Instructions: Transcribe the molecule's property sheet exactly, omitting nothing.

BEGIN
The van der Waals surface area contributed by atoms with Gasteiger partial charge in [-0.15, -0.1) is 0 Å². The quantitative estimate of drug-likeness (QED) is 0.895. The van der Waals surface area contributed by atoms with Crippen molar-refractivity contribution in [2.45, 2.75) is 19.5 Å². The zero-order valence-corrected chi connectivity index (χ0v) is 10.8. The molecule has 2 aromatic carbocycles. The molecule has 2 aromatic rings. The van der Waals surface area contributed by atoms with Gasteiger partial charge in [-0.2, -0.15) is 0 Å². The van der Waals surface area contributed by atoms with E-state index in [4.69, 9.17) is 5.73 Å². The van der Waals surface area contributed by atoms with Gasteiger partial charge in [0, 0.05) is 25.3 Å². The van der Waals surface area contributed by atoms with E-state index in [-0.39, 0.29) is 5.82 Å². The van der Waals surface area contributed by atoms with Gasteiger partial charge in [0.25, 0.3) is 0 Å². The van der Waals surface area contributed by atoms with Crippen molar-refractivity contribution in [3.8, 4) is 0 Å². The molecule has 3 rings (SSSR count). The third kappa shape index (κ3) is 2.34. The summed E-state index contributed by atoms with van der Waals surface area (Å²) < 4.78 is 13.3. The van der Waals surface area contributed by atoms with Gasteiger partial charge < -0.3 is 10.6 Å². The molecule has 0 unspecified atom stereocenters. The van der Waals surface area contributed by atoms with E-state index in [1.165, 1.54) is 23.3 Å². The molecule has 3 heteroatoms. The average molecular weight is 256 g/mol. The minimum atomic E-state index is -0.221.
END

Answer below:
The van der Waals surface area contributed by atoms with Gasteiger partial charge in [-0.15, -0.1) is 0 Å². The quantitative estimate of drug-likeness (QED) is 0.895. The van der Waals surface area contributed by atoms with Crippen molar-refractivity contribution in [2.45, 2.75) is 19.5 Å². The zero-order valence-corrected chi connectivity index (χ0v) is 10.8. The molecule has 2 aromatic carbocycles. The molecule has 2 aromatic rings. The van der Waals surface area contributed by atoms with Gasteiger partial charge in [-0.2, -0.15) is 0 Å². The van der Waals surface area contributed by atoms with E-state index in [4.69, 9.17) is 5.73 Å². The van der Waals surface area contributed by atoms with Gasteiger partial charge in [0, 0.05) is 25.3 Å². The van der Waals surface area contributed by atoms with E-state index in [-0.39, 0.29) is 5.82 Å². The van der Waals surface area contributed by atoms with Gasteiger partial charge in [0.25, 0.3) is 0 Å². The van der Waals surface area contributed by atoms with Crippen molar-refractivity contribution in [3.8, 4) is 0 Å². The molecule has 3 rings (SSSR count). The third kappa shape index (κ3) is 2.34. The summed E-state index contributed by atoms with van der Waals surface area (Å²) < 4.78 is 13.3. The van der Waals surface area contributed by atoms with Gasteiger partial charge < -0.3 is 10.6 Å². The molecule has 0 unspecified atom stereocenters. The van der Waals surface area contributed by atoms with E-state index in [1.165, 1.54) is 23.3 Å². The molecule has 3 heteroatoms. The average molecular weight is 256 g/mol. The minimum atomic E-state index is -0.221.